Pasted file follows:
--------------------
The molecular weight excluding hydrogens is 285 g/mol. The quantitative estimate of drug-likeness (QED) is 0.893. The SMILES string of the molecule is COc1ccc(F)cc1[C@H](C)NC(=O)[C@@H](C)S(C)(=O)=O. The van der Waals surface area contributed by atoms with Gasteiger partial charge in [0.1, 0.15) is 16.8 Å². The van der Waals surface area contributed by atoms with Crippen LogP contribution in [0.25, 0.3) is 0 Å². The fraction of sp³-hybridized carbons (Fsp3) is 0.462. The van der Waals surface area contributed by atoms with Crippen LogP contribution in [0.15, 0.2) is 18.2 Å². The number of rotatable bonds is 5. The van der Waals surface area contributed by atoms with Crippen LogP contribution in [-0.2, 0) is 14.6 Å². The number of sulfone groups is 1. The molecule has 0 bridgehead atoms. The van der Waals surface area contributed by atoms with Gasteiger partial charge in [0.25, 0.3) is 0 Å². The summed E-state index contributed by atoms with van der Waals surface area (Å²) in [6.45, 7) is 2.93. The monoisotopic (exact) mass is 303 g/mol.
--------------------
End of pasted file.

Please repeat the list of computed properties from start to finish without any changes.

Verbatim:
The molecular weight excluding hydrogens is 285 g/mol. The quantitative estimate of drug-likeness (QED) is 0.893. The SMILES string of the molecule is COc1ccc(F)cc1[C@H](C)NC(=O)[C@@H](C)S(C)(=O)=O. The van der Waals surface area contributed by atoms with Gasteiger partial charge in [0.1, 0.15) is 16.8 Å². The van der Waals surface area contributed by atoms with Crippen LogP contribution in [0.25, 0.3) is 0 Å². The fraction of sp³-hybridized carbons (Fsp3) is 0.462. The van der Waals surface area contributed by atoms with Crippen LogP contribution in [0.15, 0.2) is 18.2 Å². The number of rotatable bonds is 5. The van der Waals surface area contributed by atoms with Crippen LogP contribution in [-0.2, 0) is 14.6 Å². The number of sulfone groups is 1. The molecule has 0 bridgehead atoms. The van der Waals surface area contributed by atoms with Gasteiger partial charge in [0.25, 0.3) is 0 Å². The summed E-state index contributed by atoms with van der Waals surface area (Å²) in [6.45, 7) is 2.93. The monoisotopic (exact) mass is 303 g/mol.